[​IMG]
     
  21. jimbo333

    jimbo333 Hall of Fame

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    I agree that the above does basically seem to be correct.

    What is really odd though, is that the only time Federer has ever used the longer grip in his career was in Spring of 2003 for a couple of months, when he used the retail PSTour90!

    I wonder why he did this?
     
  22. jimbo333

    jimbo333 Hall of Fame

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    Indeed:)

    But it is strange that he only used the longer grip when he used the retail PSTour90 (As shown above). When he used the PSTour90 with HPS6.0Tour95 paintjob before, and the custom90(K90) with PSTour90 paintjob afterwards, he used the shorter grip as was the case in the whole of the rest of his career!
     
  23. LPShanet

    LPShanet Banned

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    No, you need to be more thorough in your research. Greg (the guy you refer to as "a stringer"...but who is actually the USRSA webmaster and magazine editor...who did the article you're referring to, in case you didn't know) did the review well before the K90 was released, and before layup information came to light about it and previous versions of Fed's frame and retail ones. He also did the review based on an N90 that came from Wilson's pro room and not off the shelf, and he did it before there was a retail K90 to compare it to. So at that point, the N90 he got was the closest frame to what Fed was using, but there were still quite a few palpable differences. In fact, here's his quote:

    "Although I had noticed the spacing differences between the retail and Federer versions of the nSix-One Tour 90, they really hit home during stringing. The grommet holes for the Federer version do not conflict as much with the side supports on the SP Pro Cord, and there is plenty of space for the tie-off knot for the crosses. I can't explain the lower swing weight of our retail nSix-One Tour 90, as illustrated in this table."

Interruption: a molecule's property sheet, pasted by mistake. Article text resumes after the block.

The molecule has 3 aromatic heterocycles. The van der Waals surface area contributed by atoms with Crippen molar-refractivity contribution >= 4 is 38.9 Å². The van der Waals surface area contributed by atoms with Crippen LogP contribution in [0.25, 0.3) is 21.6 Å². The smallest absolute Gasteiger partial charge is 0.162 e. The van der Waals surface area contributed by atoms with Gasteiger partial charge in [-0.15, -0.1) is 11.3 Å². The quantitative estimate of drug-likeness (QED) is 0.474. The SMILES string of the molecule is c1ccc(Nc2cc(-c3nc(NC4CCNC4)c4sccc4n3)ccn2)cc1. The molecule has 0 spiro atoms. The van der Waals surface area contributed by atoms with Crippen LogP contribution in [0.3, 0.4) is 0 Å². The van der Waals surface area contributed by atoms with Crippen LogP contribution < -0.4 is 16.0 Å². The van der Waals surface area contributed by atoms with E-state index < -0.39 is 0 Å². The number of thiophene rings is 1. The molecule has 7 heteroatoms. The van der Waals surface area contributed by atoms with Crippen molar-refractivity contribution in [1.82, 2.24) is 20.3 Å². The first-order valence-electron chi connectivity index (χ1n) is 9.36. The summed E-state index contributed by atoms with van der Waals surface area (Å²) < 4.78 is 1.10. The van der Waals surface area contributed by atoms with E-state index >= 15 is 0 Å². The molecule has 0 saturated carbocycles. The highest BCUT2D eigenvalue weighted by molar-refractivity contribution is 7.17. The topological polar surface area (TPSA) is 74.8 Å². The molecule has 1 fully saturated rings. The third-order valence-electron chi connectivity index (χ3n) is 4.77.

However, with the release of the K90, these differences were no longer visible or measurable, suggesting that it, in fact, was the frame Fed had used all along (since 2003).

    As VSBabolat stated above, it has been pretty well established, since the writing of the article you refer to, that the layup Fed uses is closest in all of its properties to what would eventually become the K90 version. The P1 boys have also made various posts on these boards that suggest the same. And as even Greg noted in the article in question, the drill pattern of the N90 was visibly different from the one that Roger used at the time. Meanwhile, the K90's retail drill pattern is a match for the one that Roger has used all along (and continues to). While it's possible to change drill patterns via the pro room, the retail racquet closest to what Fed has used all along is, for many reasons, the K90, and there is no evidence now to suggest that he has ever used anything else since 2003.